Reading this manga on Crunchyroll (where it's currently running, simultaneous with its Japanese release in Evening magazine; the print edition comes out from Kodansha Comics in August) I spent the first few chapters wondering, where is this going? Is it a satire, about the absurdity of a senile old man with robot powers, like Roujin Z? Or will it be a bitter-old-man story where Inuyashiki turns on everyone, leaving a trail of bloodshed, like Frank Miller's Hard Boiled? But in fact, Inuyashiki is something even more familiar to Western readers: a superhero story. There's no capes or costumes, just a shirtless old man running and flying around (he has to take his shirt off or it burns up when he activates his rockets), but as our hero discovers the ever-widening scope of his powers, he uses them to save people and fight injustice. Like Superman, he hears people's cries for help with his super-hearing, and he can't ignore them. He saves a homeless man from being killed by vicious kids, subduing them with tiny micro-missiles and then shaming them on social media with video evidence of their crimes (!!). He uses his super-strength to save a couple from vicious yakuza. Helping others gives Inuyashiki his new reason for existence. (“I am a human being…I have a heart!”) Such is his hand-wavey nigh-omnipotence, he even learns that he has the power to heal, curing cancer with his electromagnetic touch! Toshi Nakamura of Kotaku compared Inuyashiki to Breaking Bad, another series about an old guy who gets cancer and has a change of lifestyle, but instead of using his powers for evil, Inuyashiki goes full-on good. (Though there's an element of bitter-old-manness in the clichéd manga way young people are portrayed as vicious thugs and muggers.)
But every superhero needs a villain to fight, and like Gantz, Inuyashiki also contains horrifying evil. Turns out that another person was also killed and reconstituted by the aliens: Hiro Shishigami, a friendly, handsome teenager, the kind of nice guy who goes to his childhood friend's house to convince him to go back to school after bullies scare him away. Hiro cares about his friends; however, he doesn't care about anyone else, and he uses his newfound robot powers to kill people he thinks aren't worth living (“When you get down to it, no one really matters aside from family and friends. Who cares if other people live or die? In fact, it's usually way more shocking to me if someone dies in a manga or anime or something.”) Ando, his buddy, can't believe it when Hiro starts promising to kill the people who bullied him. It's one thing to talk about it…but to actually kill someone? As a bit of self-promotion, and doubtless as an F-you to people who thought Gantz was a bad moral influence, the harmess Ando turns out to be a fan of Gantz while Hiro, the amoral sociopath, prefers One Piece. (“You're one of those crazy Gantz cultists. You read that shitty manga full of murder and crap!” “It's not a shitty manga. Don't talk smack about Gantz.” “Everyone on the net says it's shitty!”) As criticism, this actually sorta makes sense: the typical shonen manga is all about the importance of family and friends, and people who talk about universal moral ideals are usually uptight hypocrites or megalomaniacal villains, like Light in Death Note. In contrast, here it's the idealistic Inuyashiki who is the hero, and the self-centered Hiro (even though his concept of ‘self’ includes his family and Ando) is a ruthless monster. When things get violent, Hiroya Oku slathers the pages in gore, but like in Gantz, it's never just about the gore: Ando's justifications and twisted morality are more chilling than the actual deaths, and the realistic (even bland) dialogue and everyday settings make the eventual violence that much more shocking.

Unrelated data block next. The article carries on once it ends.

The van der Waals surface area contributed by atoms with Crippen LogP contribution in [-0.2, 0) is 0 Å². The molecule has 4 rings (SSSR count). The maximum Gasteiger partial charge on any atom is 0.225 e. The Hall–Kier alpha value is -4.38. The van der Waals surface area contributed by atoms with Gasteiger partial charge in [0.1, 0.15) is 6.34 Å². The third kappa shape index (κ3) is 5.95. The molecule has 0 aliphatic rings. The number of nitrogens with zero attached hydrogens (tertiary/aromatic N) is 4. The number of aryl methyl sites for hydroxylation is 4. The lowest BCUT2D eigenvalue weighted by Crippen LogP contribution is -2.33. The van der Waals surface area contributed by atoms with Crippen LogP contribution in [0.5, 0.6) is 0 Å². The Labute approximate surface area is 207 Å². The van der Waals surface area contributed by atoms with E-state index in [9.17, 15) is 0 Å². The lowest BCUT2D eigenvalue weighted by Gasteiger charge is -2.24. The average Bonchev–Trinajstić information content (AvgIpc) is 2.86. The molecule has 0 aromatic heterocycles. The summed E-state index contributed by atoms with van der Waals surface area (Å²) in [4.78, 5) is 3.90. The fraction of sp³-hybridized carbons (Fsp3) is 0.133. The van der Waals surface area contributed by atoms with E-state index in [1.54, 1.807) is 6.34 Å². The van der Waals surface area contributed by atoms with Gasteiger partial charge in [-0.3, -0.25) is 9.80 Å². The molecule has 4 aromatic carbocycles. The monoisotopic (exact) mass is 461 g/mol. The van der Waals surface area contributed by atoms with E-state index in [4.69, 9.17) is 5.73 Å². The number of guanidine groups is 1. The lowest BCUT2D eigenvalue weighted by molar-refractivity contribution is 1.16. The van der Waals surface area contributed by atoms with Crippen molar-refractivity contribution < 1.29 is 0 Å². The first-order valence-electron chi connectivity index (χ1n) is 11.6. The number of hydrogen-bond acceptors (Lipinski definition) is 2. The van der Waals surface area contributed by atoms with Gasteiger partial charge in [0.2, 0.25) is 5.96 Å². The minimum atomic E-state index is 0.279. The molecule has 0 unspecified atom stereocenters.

Readers of Gantz are generally divided between those who think it's a cool, dark, gory science fiction series, and those who think it's an amoral, nihilistic stain on humanity, and the same battle lines will be drawn between readers of Inuyashiki. Three volumes in (Oku has said the series will run for 10 volumes), this series has a brighter outlook than that one, with an idealistic hero facing few of the brutal “the end justifies the means” decisions the Gantz characters must constantly make. But there's still head-crushings and eye-gougings, some of them perpetrated by Inuyashiki himself, who doesn't kill but isn't above inflicting permanent injury. Perhaps you could say he has no choice, for there are evil, evil people out there, murderers and rapists (warning: both men and women get raped in Inuyashiki) who stoke the reader's, and the hero's, righteous rage. It's definitely catharsis to watch the horribly evil get splattered by a weak-looking little old man, but a pattern emerges of new innocent characters being introduced just so they can be abused by villains and give Inuyashiki an opportunity to avenge them, as if Oku had not only reinvented the supehero genre in some alien laboratory but speed-evolved it to the early 1990s and the refrigerator cliché. And will the new, super-oyaji Inuyashiki ever make his peace with his family, or will they remain two-dimensional ciphers who hardly show up after the first volume?
Oku's art is good, and Inuyashiki has good moments of cybernetic body horror and scary villainy. But it doesn't have the central what-is-going-on mystery of Gantz to keep your interest, and as an idealistic superhero series it could use more confirmation that the people are actually good and worth saving. That, and the dog. I want more scenes with the dog.